How to do it:

  • 5- to 10-minute warm-up: Walk or jog at a comfortable space
  • 60 seconds running at fast speed for you
  • 30 seconds kettlebell swings
  • 30 seconds push-ups
  • 60 seconds plank
  • 60 seconds running at easy speed for you
  • Repeat four to six more times
  • 5-minute cooldown: Walk or jog at a comfortable, gradually slowing pace

9. The 16-Minute Burnout

This treadmill session, created by NASM-certified trainer Nate Feliciano, owner and head of training at Studio 16 in New York City, will also challenge more muscles than just your legs.

“This workout is beneficial because not only will you be increasing your heart rate, but you will also be working your core and upper body,” Feliciano tells SELF. “This can be used as a finisher for a workout or as your actual workout.”

For this one, you’ll be doing a couple moves with the treadmill—the sled push and the plank walk—so it can be helpful to familiarize yourself with what they entail: For the sled push, some treadmills have a sled setting, with handles below the console, allowing you to grip in front of you rather than to your sides. Turn off the treadmill, place your hands on the handles, and drive your legs back as if you were running. You’ll feel the friction from the belt adding resistance to the movement. (You should only do this if your treadmill has a secure place for you to grip.)

For the plank walk, set the treadmill to 1–2 mph, then walk behind the treadmill and get into a plank position with your hands on the treadmill’s base, on either side of the belt. Once your body is in the plank position, place your hands on the treadmill’s belt and start to “walk” your hands forward.

How to do it:

  • 1-minute slow walk
  • 1-minute sprint (Don’t push yourself to your max right out of the gate, Feliciano says. On the first round, start off slower so that you can get a feel for the treadmill.)
  • 1-minute sled push on treadmill
  • 1-minute plank walks
  • Repeat four times total

Hiit Treadmill Workout For Fat Loss

Check out these six HIIT treadmill workouts to help you lose fat quickly.

1) Sprint to Backward Incline Walk

Here’s how you do this exercise:

  • Stand on the edges of the treadmill, and lightly grasp the handrails. Adjust the belt to your optimal sprint speed (depending on your ability).
  • Transfer cautiously onto the belt, and race for 30 seconds.
  • Immediately slow the belt down to a leisurely walking pace (about 2.5 mph is a decent speed), but add a twist: raise the inclination of the treadmill to 10 and walk in reverse for two minutes.
  • For 15 to 20 minutes, alternate 30-second sprints forward with 2-minute incline backpedals.

2) 16-Minute Don’t Quit Workout

Tabata training is a type of HIIT that lasts only four minutes but can significantly contribute towards fat loss.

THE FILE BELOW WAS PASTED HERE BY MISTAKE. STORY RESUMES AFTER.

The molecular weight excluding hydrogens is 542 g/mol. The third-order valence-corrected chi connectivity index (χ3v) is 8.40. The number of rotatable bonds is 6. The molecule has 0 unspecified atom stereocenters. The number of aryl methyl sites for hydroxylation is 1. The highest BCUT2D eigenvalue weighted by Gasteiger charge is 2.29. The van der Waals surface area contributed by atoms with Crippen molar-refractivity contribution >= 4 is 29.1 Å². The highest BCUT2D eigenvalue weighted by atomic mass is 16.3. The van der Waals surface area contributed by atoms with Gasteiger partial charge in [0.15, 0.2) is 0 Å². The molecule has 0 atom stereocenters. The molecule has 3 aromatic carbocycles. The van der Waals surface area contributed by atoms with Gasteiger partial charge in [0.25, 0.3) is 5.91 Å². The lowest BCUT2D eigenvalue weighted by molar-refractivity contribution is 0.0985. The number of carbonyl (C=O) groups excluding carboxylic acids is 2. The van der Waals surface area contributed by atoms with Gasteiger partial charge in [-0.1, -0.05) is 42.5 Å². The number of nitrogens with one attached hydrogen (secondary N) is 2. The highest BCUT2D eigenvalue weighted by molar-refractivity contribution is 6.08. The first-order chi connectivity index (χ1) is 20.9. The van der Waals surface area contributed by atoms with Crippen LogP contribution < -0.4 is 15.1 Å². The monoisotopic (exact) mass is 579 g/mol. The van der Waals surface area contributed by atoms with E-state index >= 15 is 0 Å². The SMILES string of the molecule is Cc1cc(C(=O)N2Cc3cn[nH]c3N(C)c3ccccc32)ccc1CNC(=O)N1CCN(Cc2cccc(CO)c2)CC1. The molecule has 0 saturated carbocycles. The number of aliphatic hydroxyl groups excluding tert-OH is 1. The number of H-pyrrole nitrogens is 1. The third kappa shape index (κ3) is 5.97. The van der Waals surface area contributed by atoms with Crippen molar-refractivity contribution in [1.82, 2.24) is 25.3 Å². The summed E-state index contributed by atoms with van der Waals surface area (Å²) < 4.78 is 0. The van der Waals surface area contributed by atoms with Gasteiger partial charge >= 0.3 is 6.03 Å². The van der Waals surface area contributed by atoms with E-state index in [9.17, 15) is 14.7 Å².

Here’s how you do this exercise:

  • Start by warming up on the treadmill for three to five minutes.
  • Sprint for 20 seconds.
  • Walk for ten seconds to complete your 4-minute workout.
  • Repeat this set eight times. Complete three rounds with one minute of rest in between rounds.

3) Ladder

Here’s how you do this workout:

  • Walk for two minutes, and jog for one minute, and then sprint for 30 seconds.
  • Return the belt speed to walking speed, and repeat while standing on the sides of the treadmill.
  • It should take roughly four minutes to assemble the ladder.
  • Perform five repetitions.

4) 24-Minute Power Workout

Here’s how you do this workout:

  • Start by warming up on the treadmill for three to five minutes.
  • Sprint for 30 seconds followed by rest (walking) for a minute.
  • Repeat 16 times.

5) Cardio Cross Trainer

Here’s how you do this HIIT workout:

Place a kettlebell and two dumbbells on the ground next to a treadmill. Perform this circuit for three rounds:

Set 1

  • Treadmill Jog x 3 minutes
  • Kettlebell Swing x 25 reps
  • Pushups x 20 reps
  • Rest for two minutes.

Set 2

  • Treadmill Jog x 3 minutes
  • Dumbbell Bentover Row x 20 reps
  • Kettlebell Goblet Squat x 15 reps
  • Rest for two minutes.

Set 3

  • Treadmill Jog x 3 minutes
  • Kettlebell Romanian Deadlift x 20 reps
  • Dumbbell Renegade Row x 10 reps each side
  • Rest for minutes.

6) Prisoner Walk

Here’s how you do this HIIT workout:

  • Set the slope of a treadmill to a moderate grade, and jog at a rapid pace for two minutes.
  • Reduce the speed to a walking pace (but do not decrease the gradient).
  • Walk in a prisoner’s stance (interlacing hands behind head, keeping elbows wide without pulling on head).
  • Spend two minutes walking on the treadmill.
  • Alternate running uphill and walking in a prisoner’s stance for 12 to 16 minutes.
  • That may appear straightforward, but it’s more difficult than it appears. Maintain a stretched chest; do not slouch.

Takeaway

As intervals raise your heart rate and body’s oxygen consumption, HIIT workouts are preferable to steady-state cardio, as you can burn more calories both during and after the activity.

By doing HIIT workouts, you may work out for less time each week while getting the most out of each interval training session. Due to the intensity of these workouts, you can burn up to 450 calories in 30 minutes, as opposed to 200–250 calories during a steady-state cardio workout.

The appropriate diet combined with HIIT can help you lose weight easily and effectively.